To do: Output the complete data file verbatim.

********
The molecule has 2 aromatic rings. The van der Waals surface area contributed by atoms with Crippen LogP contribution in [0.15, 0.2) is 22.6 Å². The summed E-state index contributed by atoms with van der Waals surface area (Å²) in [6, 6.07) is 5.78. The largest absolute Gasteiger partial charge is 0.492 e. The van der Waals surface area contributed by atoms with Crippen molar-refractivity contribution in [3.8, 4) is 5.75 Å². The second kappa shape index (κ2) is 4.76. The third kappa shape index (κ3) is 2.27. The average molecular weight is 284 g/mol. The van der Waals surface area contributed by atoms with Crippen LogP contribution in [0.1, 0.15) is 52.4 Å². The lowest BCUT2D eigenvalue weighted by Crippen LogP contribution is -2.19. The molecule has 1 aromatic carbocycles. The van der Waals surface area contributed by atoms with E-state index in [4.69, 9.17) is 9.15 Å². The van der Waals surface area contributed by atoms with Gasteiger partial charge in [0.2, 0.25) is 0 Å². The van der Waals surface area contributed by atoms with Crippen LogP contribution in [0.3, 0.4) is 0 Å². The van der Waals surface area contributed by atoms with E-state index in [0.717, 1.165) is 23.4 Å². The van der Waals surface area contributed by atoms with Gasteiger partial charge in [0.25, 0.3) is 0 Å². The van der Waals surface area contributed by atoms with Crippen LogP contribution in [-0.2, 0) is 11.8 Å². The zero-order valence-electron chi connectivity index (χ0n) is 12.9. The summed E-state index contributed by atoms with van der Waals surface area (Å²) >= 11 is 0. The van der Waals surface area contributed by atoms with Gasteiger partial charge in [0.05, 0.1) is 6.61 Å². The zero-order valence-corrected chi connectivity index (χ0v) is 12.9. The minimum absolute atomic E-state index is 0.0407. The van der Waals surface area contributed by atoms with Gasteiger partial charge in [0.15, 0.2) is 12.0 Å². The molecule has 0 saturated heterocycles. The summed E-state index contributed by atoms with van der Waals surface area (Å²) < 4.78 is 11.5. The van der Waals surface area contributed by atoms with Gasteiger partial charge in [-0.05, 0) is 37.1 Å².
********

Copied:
The molecule has 2 aromatic rings. The van der Waals surface area contributed by atoms with Crippen LogP contribution in [0.15, 0.2) is 22.6 Å². The summed E-state index contributed by atoms with van der Waals surface area (Å²) in [6, 6.07) is 5.78. The largest absolute Gasteiger partial charge is 0.492 e. The van der Waals surface area contributed by atoms with Crippen molar-refractivity contribution in [3.8, 4) is 5.75 Å². The second kappa shape index (κ2) is 4.76. The third kappa shape index (κ3) is 2.27. The average molecular weight is 284 g/mol. The van der Waals surface area contributed by atoms with Crippen LogP contribution in [0.1, 0.15) is 52.4 Å². The lowest BCUT2D eigenvalue weighted by Crippen LogP contribution is -2.19. The molecule has 1 aromatic carbocycles. The van der Waals surface area contributed by atoms with E-state index in [4.69, 9.17) is 9.15 Å². The van der Waals surface area contributed by atoms with Gasteiger partial charge in [0.2, 0.25) is 0 Å². The van der Waals surface area contributed by atoms with Crippen LogP contribution in [0.3, 0.4) is 0 Å². The van der Waals surface area contributed by atoms with E-state index in [0.717, 1.165) is 23.4 Å². The van der Waals surface area contributed by atoms with Gasteiger partial charge in [0.25, 0.3) is 0 Å². The van der Waals surface area contributed by atoms with Crippen LogP contribution in [-0.2, 0) is 11.8 Å². The zero-order valence-electron chi connectivity index (χ0n) is 12.9. The summed E-state index contributed by atoms with van der Waals surface area (Å²) >= 11 is 0. The van der Waals surface area contributed by atoms with Gasteiger partial charge in [0.05, 0.1) is 6.61 Å². The zero-order valence-corrected chi connectivity index (χ0v) is 12.9. The minimum absolute atomic E-state index is 0.0407. The van der Waals surface area contributed by atoms with Gasteiger partial charge in [0.15, 0.2) is 12.0 Å². The molecule has 0 saturated heterocycles. The summed E-state index contributed by atoms with van der Waals surface area (Å²) < 4.78 is 11.5. The van der Waals surface area contributed by atoms with Gasteiger partial charge in [-0.05, 0) is 37.1 Å².